This leads us to the latter portion of the text where Solomon tells us that the Godly have deep roots.  This is obviously a reference to a deep-rooted tree.  Another translation spells it out, saying: “You will be as secure as a tree with deep roots.”  One of the best pictures of this deep-rooted Godly success is found in the 1st Psalm.  The psalmist describes what he calls, “The Blessed Man.”  The Blessed Man is a man that seeks success God’s way.  He does not heed the counsel of the ungodly.  He does not spend quality time with persons of flawed character.  But what he does is spend quality time in God’s Word.  He meditates on the Word continually and the psalmist likens him to a tree that is planted by the rivers of water.  This tree has a constant supply of what it needs to grow (God’s Word), therefore, it is full of green leaves, it brings forth lots of fruit in season, and whatever it seeks to do prospers!  This is the type of success that you and I want – it’s success God’s way.  Godly success is not deceptive and it is not temporary.  Although we don’t know for sure what type of tree the psalmist had in mind when he wrote this, many believe it was a reference to a palm tree.  A palm tree that is planted by a water source is able to develop an exceptionally strong root system.  Storms can come, winds can blow, and the tree will still stand.  Some palm trees have even bent over to where the palms touch the ground, but because of the deep roots, they simply bounce back up again!

So what does this mean to you today? It means if you have not attained success by God’s standards, you have not achieved true success.  The wicked are never stable.  Their wickedness will eventually catch up to them, but if you have Godly success, you will be able to stand the test of time.  Come what may, you will bounce back, because you have deep roots!

Confession for Today:  Father, I know that it is Your desire that I live a strong, stable, and secure life in You.  To ensure that I do, I will pursue success Your way.  I am the Blessed Man.  I do not heed the counsel of the ungodly.  I do things Your way and I experience Your results.  I do not spend quality time with persons of flawed character.  I surround myself with people of like-precious-faith.  I meditate on Your Word and I allow Your standard to be the ruler by which I judge every decision.  I become like a tree planted by the rivers of water.  I have deep roots and I am able to withstand any storm – by faith!  I may bend, but I will not break!  In Jesus’ name.  Amen!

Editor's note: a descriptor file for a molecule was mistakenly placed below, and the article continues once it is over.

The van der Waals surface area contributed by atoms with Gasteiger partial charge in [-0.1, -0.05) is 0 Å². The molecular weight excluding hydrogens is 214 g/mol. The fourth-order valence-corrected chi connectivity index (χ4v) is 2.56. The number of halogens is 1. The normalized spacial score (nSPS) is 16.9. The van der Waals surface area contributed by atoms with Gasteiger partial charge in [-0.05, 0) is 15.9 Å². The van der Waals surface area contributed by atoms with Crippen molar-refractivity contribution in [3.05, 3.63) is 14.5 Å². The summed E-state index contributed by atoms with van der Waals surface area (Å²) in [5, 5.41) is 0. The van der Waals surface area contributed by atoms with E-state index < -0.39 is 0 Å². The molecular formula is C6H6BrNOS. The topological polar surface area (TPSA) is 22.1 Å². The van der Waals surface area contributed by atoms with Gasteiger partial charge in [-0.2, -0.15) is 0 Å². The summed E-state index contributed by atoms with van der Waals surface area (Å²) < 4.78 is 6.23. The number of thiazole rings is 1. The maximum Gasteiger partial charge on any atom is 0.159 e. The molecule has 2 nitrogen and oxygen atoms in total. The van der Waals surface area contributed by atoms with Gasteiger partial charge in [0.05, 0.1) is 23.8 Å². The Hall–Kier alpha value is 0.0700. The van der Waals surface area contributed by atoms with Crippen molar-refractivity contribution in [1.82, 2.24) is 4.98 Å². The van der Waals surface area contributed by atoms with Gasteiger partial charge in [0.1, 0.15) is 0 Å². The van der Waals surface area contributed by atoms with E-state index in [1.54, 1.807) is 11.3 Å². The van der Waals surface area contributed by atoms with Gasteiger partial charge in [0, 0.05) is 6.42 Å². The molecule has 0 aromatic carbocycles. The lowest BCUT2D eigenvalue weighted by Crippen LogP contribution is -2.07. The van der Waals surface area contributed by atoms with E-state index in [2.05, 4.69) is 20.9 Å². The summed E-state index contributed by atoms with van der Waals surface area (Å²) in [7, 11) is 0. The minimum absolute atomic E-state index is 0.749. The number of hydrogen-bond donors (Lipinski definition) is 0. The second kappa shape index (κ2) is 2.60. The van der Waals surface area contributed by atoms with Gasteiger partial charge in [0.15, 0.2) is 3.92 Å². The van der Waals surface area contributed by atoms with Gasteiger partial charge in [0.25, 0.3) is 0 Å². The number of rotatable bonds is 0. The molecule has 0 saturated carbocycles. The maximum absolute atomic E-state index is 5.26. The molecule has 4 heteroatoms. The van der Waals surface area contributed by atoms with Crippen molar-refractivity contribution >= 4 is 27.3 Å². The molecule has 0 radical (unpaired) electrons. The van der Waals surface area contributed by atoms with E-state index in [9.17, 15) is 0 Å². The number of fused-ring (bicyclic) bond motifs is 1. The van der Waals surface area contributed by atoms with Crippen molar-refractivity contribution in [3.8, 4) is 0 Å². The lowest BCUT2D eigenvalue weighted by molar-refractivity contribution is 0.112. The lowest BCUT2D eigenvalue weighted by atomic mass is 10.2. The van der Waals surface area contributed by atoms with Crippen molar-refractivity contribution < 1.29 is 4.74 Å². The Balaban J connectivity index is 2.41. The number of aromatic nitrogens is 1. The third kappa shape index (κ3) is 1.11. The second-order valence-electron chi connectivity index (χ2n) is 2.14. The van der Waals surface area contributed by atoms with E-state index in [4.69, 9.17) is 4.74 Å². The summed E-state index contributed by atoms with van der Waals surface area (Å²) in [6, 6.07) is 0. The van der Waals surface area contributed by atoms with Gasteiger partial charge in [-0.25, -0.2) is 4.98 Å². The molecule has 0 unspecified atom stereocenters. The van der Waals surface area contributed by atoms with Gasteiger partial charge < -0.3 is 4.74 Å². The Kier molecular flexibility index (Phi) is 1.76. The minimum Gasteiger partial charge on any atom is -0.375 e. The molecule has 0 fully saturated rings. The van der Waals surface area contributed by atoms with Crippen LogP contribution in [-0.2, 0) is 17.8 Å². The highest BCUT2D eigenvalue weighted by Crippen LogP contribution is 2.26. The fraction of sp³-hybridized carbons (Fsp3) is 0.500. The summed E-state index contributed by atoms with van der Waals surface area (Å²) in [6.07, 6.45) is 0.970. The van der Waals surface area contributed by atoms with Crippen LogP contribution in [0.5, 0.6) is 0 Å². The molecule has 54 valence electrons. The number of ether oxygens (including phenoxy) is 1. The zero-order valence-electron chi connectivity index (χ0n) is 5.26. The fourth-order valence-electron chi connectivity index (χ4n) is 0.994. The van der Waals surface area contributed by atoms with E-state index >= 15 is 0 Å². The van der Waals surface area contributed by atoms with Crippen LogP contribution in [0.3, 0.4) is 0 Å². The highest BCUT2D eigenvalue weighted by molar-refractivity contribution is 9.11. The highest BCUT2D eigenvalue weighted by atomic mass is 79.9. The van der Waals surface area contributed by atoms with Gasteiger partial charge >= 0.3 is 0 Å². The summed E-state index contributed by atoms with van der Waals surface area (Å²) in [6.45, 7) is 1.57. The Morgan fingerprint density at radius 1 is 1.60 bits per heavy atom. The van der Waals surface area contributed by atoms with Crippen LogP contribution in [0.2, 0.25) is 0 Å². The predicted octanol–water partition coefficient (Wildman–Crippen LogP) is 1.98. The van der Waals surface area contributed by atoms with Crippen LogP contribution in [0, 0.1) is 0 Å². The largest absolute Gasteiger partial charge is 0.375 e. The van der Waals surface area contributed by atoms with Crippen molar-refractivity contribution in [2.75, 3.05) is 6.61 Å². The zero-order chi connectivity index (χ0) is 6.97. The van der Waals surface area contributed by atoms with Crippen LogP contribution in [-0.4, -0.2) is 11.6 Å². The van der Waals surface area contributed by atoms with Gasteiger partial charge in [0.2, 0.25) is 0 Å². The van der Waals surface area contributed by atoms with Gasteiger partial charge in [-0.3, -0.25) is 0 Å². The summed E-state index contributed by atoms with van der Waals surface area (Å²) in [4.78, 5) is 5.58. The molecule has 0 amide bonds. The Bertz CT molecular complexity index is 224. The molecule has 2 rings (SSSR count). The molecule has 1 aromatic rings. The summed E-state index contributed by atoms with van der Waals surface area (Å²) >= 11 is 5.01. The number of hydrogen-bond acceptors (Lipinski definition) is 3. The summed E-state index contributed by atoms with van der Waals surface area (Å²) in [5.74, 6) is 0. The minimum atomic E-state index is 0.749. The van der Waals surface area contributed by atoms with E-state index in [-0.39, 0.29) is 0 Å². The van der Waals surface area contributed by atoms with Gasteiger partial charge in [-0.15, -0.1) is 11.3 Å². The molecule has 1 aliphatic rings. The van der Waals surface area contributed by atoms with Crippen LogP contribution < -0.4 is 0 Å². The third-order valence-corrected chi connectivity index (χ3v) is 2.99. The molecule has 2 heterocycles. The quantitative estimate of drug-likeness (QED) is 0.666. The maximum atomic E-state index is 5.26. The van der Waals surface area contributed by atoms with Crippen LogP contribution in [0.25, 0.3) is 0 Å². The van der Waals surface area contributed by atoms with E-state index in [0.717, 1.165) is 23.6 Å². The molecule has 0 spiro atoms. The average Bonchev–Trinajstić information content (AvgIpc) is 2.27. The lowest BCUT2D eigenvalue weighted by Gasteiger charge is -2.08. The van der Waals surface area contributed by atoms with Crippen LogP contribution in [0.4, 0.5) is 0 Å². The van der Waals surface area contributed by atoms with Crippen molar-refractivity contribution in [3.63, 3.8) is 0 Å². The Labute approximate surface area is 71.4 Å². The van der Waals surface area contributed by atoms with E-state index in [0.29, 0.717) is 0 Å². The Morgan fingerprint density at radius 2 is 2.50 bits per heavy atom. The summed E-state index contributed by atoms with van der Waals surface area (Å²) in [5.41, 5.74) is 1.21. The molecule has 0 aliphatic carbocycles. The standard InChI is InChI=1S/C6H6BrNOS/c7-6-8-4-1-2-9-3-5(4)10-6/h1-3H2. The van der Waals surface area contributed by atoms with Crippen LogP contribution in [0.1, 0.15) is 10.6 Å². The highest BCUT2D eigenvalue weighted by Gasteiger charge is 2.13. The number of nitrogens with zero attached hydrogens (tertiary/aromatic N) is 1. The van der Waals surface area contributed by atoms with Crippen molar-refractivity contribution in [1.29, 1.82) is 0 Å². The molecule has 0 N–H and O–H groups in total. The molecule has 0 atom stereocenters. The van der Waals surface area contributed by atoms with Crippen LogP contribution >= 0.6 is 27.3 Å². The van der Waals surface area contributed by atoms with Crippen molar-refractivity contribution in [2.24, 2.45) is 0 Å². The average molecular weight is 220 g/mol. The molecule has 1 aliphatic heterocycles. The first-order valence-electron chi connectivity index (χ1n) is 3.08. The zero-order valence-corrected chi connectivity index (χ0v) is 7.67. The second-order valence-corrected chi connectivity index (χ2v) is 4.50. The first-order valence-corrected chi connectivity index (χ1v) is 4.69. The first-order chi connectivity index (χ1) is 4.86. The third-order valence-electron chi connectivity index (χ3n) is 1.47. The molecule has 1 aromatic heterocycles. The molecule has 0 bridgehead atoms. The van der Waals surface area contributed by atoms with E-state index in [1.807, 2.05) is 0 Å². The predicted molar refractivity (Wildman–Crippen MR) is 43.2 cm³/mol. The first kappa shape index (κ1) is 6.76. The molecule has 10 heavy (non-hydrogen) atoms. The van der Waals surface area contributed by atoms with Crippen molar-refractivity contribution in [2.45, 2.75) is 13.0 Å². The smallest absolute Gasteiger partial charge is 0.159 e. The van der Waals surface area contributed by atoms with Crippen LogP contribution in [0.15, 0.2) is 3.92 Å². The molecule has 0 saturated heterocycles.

(12:4) A Virtuous Wife

(Prov 12:4 GW) A wife with strength of character is the crown of her husband, but the wife who disgraces him is like bone cancer.

This morning we continue our series, “Unlocking the Power of Proverbs – Walking in the Wisdom of God.”  In this verse Solomon contrasts the positive impact a wife of strength and character can have on her husband with the negative impact of a wife who brings him shame.

The Hebrew word translated “strength” in this text is the word chayil.  This word is also translated: ability, efficiency and wealth.  This is a wife to strong, able and competent.  This wife helps promote the family vision and she understands the importance of a good name.  Later in Proverbs Solomon said, “A good name is to be more desired than great wealth, favor is better than silver and gold” (22:1).  This wife understands the value of a good name and never does anything that would discredit her herself, her husband or her family.  She is an asset and not a liability.  She adds value to her family and becomes a source of strength, peace and encouragement for her husband.  Other translations call her: “A worthy woman,” “A virtuous woman,” “An excellent wife.”  To fully understand the goodness she brings to her husband, we need to take a look at the other side of the coin.  Solomon says that the wife who disgraces her husband – who does things that brings shame upon her herself, her husband and her family – is like bone cancer.  Another translation says that she is like “Rottenness in his bones.”  Her actions eat away at her husband from the inside-out.  Bone cancer cannot be seen by others, but it can definitely be felt by the person who has it.  Little-by-little they lose strength, mobility, agility, and eventually the affects of the physical condition begin to spill over to the person’s psyche.  Although they might put up a strong external façade, they are rotting away.  The husband who has a wife that eats away her family tries to remain strong, he may put up an external façade, but eventually her deteriorating actions wreak havoc upon him and the entire family.

The Good News is that our goal is the opposite.  Understanding the detrimental effects of the shameful wife helps us better appreciate the Blessing God has given us in our spouse.  If the shameful wife eats away at her husband from the inside out, then the opposite is also true.  The virtuous wife becomes an everlasting well of power, strength and encouragement.  My wife is a woman of God.  In addition to being a wonderful mother, a caring and capable nurse, and a reliable friend, she is the wind beneath my wings.  Second only to God in my life, I understand that my life’s assignment is woven in with hers and hers with mine.  We are partners in life’s journey and I am where I am today – and I will be where I will be tomorrow – because of the wife the Lord has blessed me with.  The greatest thing Isabella does for me is believe in me.  She supports the vision the Lord give me, she is understanding when I make mistakes (because we all do), and she provides that voice of reason I need.  With all the failed and failing marriages in the world, we (as believers) should live our lives as examples of God’s best in the earth.